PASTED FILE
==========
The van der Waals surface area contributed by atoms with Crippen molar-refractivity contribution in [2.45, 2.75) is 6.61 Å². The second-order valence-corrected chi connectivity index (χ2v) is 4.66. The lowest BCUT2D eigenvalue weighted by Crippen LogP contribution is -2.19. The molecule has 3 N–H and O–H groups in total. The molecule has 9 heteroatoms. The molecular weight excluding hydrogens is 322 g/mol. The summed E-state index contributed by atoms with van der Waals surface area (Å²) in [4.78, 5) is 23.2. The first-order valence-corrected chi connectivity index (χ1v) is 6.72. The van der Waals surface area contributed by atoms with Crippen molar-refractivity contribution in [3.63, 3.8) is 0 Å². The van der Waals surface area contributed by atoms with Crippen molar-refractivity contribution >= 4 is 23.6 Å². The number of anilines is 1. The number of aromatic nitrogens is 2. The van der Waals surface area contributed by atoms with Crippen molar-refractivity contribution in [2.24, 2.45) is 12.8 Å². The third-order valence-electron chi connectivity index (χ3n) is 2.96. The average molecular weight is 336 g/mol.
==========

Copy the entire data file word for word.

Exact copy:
The van der Waals surface area contributed by atoms with Crippen molar-refractivity contribution in [2.45, 2.75) is 6.61 Å². The second-order valence-corrected chi connectivity index (χ2v) is 4.66. The lowest BCUT2D eigenvalue weighted by Crippen LogP contribution is -2.19. The molecule has 3 N–H and O–H groups in total. The molecule has 9 heteroatoms. The molecular weight excluding hydrogens is 322 g/mol. The summed E-state index contributed by atoms with van der Waals surface area (Å²) in [4.78, 5) is 23.2. The first-order valence-corrected chi connectivity index (χ1v) is 6.72. The van der Waals surface area contributed by atoms with Crippen molar-refractivity contribution in [3.63, 3.8) is 0 Å². The van der Waals surface area contributed by atoms with Crippen molar-refractivity contribution >= 4 is 23.6 Å². The number of anilines is 1. The number of aromatic nitrogens is 2. The van der Waals surface area contributed by atoms with Crippen molar-refractivity contribution in [2.24, 2.45) is 12.8 Å². The third-order valence-electron chi connectivity index (χ3n) is 2.96. The average molecular weight is 336 g/mol.